Researchers uncover new details behind inflammation that promotes heart disease | 研究人員發現引發心髒病的炎症背後的新細節

Editor’s note:  We are often times mistaken that inflammation is bad or harmful.  We need to understand that anything the Creator put in our body serves a purpose.  Inflammation as a physiological process is needed. For instance, inflammation can be triggered by injury inflicted on tissues.  Inflammation generates compounds that help heal the injured tissues.  So first thing to know is that inflammation is not necessarily harmful.  However, the cause that triggers the inflammation can be harmful.  For example, any injury that cause inflammation is not desired and should be avoided.  When the cause is eliminated, one needs no inflammation.
編者按:我們經常誤認為炎症是有害的或有害的。 我們需要明白,造物主放入我們身體的任何東西都是有目的的。 炎症作為一種生理過程是需要的。 例如,炎症可以由對組織造成的損傷引發。 炎症會產生有助於治愈受傷組織的化合物。 所以首先要知道的是,炎症不一定有害。 然而,引發炎症的原因可能是有害的。 例如,任何導致炎症的傷害都是不希望的,應該避免。 當原因消除後,人們不需要發炎。
News Release

Bone marrow factors lead to increased production of white blood cells that drive inflammation in cardiovascular disease.

Peer-Reviewed Publication

Massachusetts General Hospital

BOSTON – High cholesterol and inflammation are key drivers of heart disease, and an inflamed buildup of lipids can cut off the blood supply through a coronary artery to cause a heart attack. Because white blood cells, which usually defend against infection, trigger inflammation in these situations, a team led by scientists at Massachusetts General Hospital (MGH) recently studied aspects related to the cells’ production. The group’s insights, which are published in Nature Cardiovascular Research, could lead to new strategies to protect cardiovascular health.

“In patients with heart disease, white blood cells are more numerous,” says senior author Matthias Nahrendorf, MD, PhD, an investigator in MGH’s Center for Systems Biology and a professor of radiology at Harvard Medical School. “Many of these cells can be found in a plaque—the buildup of fats, cholesterol, and other substances in a blood vessel—where they arrive after being born in the bone marrow and migrating through the blood stream. But what leads to their increased bone marrow output is not clear.”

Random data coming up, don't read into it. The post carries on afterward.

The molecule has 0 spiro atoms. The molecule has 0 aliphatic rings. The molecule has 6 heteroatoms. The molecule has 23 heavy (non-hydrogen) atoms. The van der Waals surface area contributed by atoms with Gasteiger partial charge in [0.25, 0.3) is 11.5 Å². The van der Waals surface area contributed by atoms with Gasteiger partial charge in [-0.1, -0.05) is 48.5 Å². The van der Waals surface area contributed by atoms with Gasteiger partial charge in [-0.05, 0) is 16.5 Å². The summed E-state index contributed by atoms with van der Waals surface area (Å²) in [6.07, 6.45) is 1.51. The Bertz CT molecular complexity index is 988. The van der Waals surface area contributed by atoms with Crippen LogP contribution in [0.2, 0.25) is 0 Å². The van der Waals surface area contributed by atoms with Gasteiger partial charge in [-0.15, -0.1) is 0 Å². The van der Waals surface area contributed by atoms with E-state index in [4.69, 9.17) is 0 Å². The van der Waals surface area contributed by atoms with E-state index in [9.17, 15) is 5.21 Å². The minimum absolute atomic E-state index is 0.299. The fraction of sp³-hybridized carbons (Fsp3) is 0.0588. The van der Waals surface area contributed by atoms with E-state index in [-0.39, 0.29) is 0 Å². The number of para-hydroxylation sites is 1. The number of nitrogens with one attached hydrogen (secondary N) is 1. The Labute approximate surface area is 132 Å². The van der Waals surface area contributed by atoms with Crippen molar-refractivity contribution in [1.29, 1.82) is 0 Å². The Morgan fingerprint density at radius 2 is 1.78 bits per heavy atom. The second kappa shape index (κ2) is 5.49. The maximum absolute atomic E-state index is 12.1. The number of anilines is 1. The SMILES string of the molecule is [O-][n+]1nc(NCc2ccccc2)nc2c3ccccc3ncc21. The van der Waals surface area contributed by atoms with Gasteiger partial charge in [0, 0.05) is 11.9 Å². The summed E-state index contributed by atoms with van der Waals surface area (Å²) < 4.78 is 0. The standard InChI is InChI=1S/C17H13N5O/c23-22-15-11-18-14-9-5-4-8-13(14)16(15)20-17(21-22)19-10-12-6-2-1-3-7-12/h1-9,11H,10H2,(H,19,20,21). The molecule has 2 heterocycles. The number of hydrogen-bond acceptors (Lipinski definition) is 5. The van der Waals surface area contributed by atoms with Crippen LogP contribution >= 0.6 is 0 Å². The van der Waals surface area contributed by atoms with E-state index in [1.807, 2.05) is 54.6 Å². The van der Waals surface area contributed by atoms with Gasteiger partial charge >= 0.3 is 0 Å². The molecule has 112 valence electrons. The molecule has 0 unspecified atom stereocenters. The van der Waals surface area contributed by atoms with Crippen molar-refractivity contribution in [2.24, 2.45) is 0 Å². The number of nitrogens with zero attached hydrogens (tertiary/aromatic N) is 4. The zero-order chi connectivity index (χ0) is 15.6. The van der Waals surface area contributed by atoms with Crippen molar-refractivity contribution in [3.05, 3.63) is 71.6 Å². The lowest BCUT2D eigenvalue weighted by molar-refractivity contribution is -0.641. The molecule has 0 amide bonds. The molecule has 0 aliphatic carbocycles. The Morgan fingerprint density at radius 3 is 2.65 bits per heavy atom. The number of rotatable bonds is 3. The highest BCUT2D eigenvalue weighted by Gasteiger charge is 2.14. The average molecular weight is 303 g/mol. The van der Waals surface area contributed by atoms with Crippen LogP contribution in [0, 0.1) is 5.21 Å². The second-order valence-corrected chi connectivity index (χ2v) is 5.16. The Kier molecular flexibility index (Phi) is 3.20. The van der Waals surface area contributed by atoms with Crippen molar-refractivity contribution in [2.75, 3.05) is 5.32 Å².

Through experiments conducted in human bone marrow and mice, Nahrendorf and his colleagues found that high blood pressure, atherosclerosis, and the occurrence of a heart attack each can cause changes in the number of blood vessels in the bone marrow. These hallmarks of cardiovascular disease also changed the bone marrow vessels’ structure and function and affected their release of factors that regulate white blood cell production and migration.

“As a consequence, more white blood cells were available in the body, and this increase, called leukocytosis, propels inflammation everywhere, including in the arteries and the heart,” explains Nahrendorf. “This study will allow us to now examine how to reduce white blood cell production to normal values, thereby cooling off inflamed plaques anywhere in the body.”

Co-authors include MGH’s David Rohde, MD, Katrien Vandoorne, PhD and others.

Funding for the study was provided by the National Heart, Lung, and Blood Institute grant P01HL142494.

“This study provides strong evidence that cardiovascular disease affects the bone marrow vasculature and consequently blood stem cell activity,” said Michelle Olive, Ph.D., program officer in the Division of Cardiovascular Sciences at the National Heart, Lung, and Blood Institute, part of the National Institutes of Health. “This work sheds new light on the important role played by the vascular bone marrow niche and how inflammation occurs.  It could lead to new targets and treatments for heart disease, the leading cause of death.”

About the Massachusetts General Hospital

Massachusetts General Hospital, founded in 1811, is the original and largest teaching hospital of Harvard Medical School. The Mass General Research Institute conducts the largest hospital-based research program in the nation, with annual research operations of more than $1 billion and comprises more than 9,500 researchers working across more than 30 institutes, centers and departments. In August 2021, Mass General was named #5 in the U.S. News & World Report list of “America’s Best Hospitals.”

 

 

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